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Answers are easy. Asking the right question is hard. Over twenty years I have developed a skill for asking questions (to the dismay of my wife and family but that’s for another post). Many businesses get really good at delivering their particular product or service to the market but can experience challenges or problems that end up redirecting their efforts and sometimes causing them to lose sight of what they were trying to achieve in the first place. This past week I had the chance to have a coffee with an individual have known for many years who has had his fair share of challenges but like any good entrepreneur he used his lemons (bad circumstances) to create lemonade. Now that the moments of desperation are somewhat behind him he was looking to get himself on better financial footing and wanted some input from me. I asked him #OneQuestion that changed the rest of our conversation and ended with him sending me a lengthy email with all of his answers. I asked him:
“How much money does your business need for it to do more?”
Seems like a simple question right? Wrong. He hadn’t thought about what he would do if he had MORE money than he needed because all he has thought about for the past few years is the minimum amount he has needed just to survive. I have come to understand that when businesses first starts out the world seems like an open opportunity but after a few years of trying to make it work an entrepreneur or business owner can simply run out of inspiration and their venture becomes a job with tasks and responsibilities. If the economy or market changes then the job becomes figuring out how to stay afloat and it can be difficult to dream and imagine what might be possible.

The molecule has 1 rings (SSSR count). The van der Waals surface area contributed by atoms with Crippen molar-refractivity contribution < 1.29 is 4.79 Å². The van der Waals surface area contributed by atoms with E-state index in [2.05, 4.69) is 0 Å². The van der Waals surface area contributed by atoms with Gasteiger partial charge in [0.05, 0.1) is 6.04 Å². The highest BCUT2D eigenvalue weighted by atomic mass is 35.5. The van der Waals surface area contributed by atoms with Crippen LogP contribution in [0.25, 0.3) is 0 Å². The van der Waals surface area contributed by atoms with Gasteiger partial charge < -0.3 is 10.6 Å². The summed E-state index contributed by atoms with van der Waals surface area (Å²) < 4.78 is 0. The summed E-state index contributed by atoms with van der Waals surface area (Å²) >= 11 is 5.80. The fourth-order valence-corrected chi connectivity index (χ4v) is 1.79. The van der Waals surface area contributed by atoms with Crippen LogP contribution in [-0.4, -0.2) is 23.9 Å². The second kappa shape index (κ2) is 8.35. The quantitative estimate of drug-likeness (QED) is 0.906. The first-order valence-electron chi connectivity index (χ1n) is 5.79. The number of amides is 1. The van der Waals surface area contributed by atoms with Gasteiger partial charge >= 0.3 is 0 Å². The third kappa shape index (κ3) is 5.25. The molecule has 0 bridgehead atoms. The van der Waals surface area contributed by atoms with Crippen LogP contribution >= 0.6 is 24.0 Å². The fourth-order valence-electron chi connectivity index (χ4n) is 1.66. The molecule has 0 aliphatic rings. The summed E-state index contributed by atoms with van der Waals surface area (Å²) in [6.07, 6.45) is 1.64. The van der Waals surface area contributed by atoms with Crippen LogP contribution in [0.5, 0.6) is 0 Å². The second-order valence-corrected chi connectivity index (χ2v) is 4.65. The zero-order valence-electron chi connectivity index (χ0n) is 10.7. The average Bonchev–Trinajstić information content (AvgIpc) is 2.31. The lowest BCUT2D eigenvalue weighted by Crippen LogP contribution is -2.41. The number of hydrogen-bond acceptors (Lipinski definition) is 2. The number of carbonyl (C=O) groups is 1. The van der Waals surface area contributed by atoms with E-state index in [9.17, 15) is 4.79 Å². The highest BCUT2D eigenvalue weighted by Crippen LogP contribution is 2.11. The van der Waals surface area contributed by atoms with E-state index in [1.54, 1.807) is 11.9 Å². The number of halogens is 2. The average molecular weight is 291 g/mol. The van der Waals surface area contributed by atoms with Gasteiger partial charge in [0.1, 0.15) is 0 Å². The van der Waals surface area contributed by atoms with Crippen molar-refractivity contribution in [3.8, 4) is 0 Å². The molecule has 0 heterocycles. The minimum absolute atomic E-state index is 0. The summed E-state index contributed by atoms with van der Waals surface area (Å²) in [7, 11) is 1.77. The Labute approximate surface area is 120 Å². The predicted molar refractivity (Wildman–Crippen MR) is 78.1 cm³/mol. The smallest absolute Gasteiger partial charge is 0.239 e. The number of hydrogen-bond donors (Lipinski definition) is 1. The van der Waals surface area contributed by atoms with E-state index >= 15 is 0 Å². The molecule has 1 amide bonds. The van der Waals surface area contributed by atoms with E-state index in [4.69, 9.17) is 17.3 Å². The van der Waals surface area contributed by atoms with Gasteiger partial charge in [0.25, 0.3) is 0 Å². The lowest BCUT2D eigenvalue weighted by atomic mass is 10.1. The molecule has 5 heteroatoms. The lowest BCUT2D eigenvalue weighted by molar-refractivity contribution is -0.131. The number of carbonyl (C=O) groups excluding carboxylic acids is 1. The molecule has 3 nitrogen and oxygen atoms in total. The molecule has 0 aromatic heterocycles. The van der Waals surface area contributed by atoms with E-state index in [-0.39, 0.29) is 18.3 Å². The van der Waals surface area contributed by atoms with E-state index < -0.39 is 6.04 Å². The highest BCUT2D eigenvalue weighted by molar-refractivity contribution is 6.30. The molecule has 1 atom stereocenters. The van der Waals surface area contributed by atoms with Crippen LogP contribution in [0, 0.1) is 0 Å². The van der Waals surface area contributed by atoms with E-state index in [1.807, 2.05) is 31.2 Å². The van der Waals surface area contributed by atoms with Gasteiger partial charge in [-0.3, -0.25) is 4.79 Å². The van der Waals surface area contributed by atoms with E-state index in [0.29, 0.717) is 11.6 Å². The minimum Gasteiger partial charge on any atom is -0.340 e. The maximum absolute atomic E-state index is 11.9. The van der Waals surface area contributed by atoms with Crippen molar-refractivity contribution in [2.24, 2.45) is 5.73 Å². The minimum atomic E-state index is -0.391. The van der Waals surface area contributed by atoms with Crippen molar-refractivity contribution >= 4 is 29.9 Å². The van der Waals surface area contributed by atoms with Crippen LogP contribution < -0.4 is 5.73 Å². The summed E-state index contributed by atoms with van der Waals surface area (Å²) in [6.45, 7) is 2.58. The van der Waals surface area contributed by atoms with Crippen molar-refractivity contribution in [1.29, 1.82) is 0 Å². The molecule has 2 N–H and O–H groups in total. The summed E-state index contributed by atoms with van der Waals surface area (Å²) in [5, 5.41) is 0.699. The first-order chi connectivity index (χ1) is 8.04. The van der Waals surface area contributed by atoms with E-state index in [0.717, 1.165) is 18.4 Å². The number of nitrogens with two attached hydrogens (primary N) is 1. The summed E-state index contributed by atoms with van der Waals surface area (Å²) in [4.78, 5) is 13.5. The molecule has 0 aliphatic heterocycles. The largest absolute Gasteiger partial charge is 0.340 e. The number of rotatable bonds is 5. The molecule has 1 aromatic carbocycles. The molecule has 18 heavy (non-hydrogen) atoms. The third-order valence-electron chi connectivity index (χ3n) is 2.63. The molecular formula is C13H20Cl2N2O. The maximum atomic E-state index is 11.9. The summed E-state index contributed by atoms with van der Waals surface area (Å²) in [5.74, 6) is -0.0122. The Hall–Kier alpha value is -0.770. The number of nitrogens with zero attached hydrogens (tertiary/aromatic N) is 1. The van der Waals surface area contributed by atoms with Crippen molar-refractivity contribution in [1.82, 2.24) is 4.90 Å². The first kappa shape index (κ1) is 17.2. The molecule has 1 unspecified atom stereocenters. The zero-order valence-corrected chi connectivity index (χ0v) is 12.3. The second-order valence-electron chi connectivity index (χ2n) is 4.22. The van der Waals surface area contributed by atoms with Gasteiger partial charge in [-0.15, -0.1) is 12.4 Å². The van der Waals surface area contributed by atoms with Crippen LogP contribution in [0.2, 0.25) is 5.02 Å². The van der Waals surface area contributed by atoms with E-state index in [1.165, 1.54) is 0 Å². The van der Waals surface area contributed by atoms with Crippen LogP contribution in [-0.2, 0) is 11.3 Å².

The purpose of the question was to stimulate some conversation around how to maximize the revenue lines he had created. He had a few different businesses that had healthy gross and net margins so talking through what he would do if he had more money than he needed began to take our conversation down a road of identifying real growth opportunities for him to substantially increase and leverage his profits and ultimately the equity of his businesses. We began to talk through strategies and opportunities and concepts that he didn’t even think were possible. Don’t get me wrong there is still much work for him to do however when he gets up every day to run his businesses now he has a renewed sense of purpose and financial goals that he wants to achieve and believes he can.
Offence versus Defence
When we first start a business we have an offence mentality. How are we going to move our business forward every day? We do this because we are full of optimism and quite frankly don’t have a reason to think any other way. As life goes on and real life kicks in we begin thinking and acting defensively. I’ve said before (and truly believe) that:
“The best upside for a defensive strategy is not losing ground while the most practical downside is some ground is lost. The best upside for an offence strategy is to gain ground while the most practical downside is not losing ground.”
I have seen the difference first hand that an offence strategy can produce and have learned to ask myself and others #OneQuestion that forces an offence strategy to develop: How much money does your business need for it to do more? The answers begin to form ideas and even though they might not all be reasonable they are better than having nothing and continuing to let a business exist as it always has.
If you want someone to ask you some questions that get you thinking about offence strategies, growth and opportunities, visit www.mlenow.ca to explore what your business might be able to do.
I created mlenow.ca to help businesses looking for ideas, money and results. Our team gets up every day to help businesses that find themselves in this position. Let’s chat and connect if you (or someone you know) needs some help with their business.